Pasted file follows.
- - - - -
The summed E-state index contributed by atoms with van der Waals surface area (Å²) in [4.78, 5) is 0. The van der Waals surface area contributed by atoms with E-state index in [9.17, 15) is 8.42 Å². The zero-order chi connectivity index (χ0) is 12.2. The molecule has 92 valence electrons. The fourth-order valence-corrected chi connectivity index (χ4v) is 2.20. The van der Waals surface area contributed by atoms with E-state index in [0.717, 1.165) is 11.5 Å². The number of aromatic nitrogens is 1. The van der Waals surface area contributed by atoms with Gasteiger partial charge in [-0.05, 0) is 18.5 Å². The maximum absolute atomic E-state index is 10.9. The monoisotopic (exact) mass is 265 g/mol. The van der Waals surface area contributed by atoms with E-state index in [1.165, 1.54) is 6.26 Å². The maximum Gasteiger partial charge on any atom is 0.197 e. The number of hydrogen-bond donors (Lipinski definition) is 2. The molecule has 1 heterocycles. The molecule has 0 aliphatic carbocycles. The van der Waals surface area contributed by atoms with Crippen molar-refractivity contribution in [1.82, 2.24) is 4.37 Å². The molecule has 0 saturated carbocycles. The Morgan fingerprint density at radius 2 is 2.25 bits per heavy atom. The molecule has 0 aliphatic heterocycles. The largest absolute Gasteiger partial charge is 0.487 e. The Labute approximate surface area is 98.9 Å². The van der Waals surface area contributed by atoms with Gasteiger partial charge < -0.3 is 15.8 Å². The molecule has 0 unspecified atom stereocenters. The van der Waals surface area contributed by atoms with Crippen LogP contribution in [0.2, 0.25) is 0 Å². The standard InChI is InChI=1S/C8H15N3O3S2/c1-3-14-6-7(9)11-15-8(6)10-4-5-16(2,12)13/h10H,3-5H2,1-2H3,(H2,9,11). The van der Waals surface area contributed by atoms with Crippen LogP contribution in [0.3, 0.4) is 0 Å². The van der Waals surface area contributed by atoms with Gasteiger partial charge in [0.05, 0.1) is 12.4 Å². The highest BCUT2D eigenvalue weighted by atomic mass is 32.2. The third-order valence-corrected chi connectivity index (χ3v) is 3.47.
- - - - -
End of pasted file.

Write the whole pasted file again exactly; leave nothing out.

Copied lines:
The summed E-state index contributed by atoms with van der Waals surface area (Å²) in [4.78, 5) is 0. The van der Waals surface area contributed by atoms with E-state index in [9.17, 15) is 8.42 Å². The zero-order chi connectivity index (χ0) is 12.2. The molecule has 92 valence electrons. The fourth-order valence-corrected chi connectivity index (χ4v) is 2.20. The van der Waals surface area contributed by atoms with E-state index in [0.717, 1.165) is 11.5 Å². The number of aromatic nitrogens is 1. The van der Waals surface area contributed by atoms with Gasteiger partial charge in [-0.05, 0) is 18.5 Å². The maximum absolute atomic E-state index is 10.9. The monoisotopic (exact) mass is 265 g/mol. The van der Waals surface area contributed by atoms with E-state index in [1.165, 1.54) is 6.26 Å². The maximum Gasteiger partial charge on any atom is 0.197 e. The number of hydrogen-bond donors (Lipinski definition) is 2. The molecule has 1 heterocycles. The molecule has 0 aliphatic carbocycles. The van der Waals surface area contributed by atoms with Crippen molar-refractivity contribution in [1.82, 2.24) is 4.37 Å². The molecule has 0 saturated carbocycles. The Morgan fingerprint density at radius 2 is 2.25 bits per heavy atom. The molecule has 0 aliphatic heterocycles. The largest absolute Gasteiger partial charge is 0.487 e. The Labute approximate surface area is 98.9 Å². The van der Waals surface area contributed by atoms with Gasteiger partial charge < -0.3 is 15.8 Å². The molecule has 0 unspecified atom stereocenters. The van der Waals surface area contributed by atoms with Crippen LogP contribution in [0.2, 0.25) is 0 Å². The standard InChI is InChI=1S/C8H15N3O3S2/c1-3-14-6-7(9)11-15-8(6)10-4-5-16(2,12)13/h10H,3-5H2,1-2H3,(H2,9,11). The van der Waals surface area contributed by atoms with Crippen LogP contribution in [0.3, 0.4) is 0 Å². The van der Waals surface area contributed by atoms with Gasteiger partial charge in [0.05, 0.1) is 12.4 Å². The highest BCUT2D eigenvalue weighted by atomic mass is 32.2. The third-order valence-corrected chi connectivity index (χ3v) is 3.47.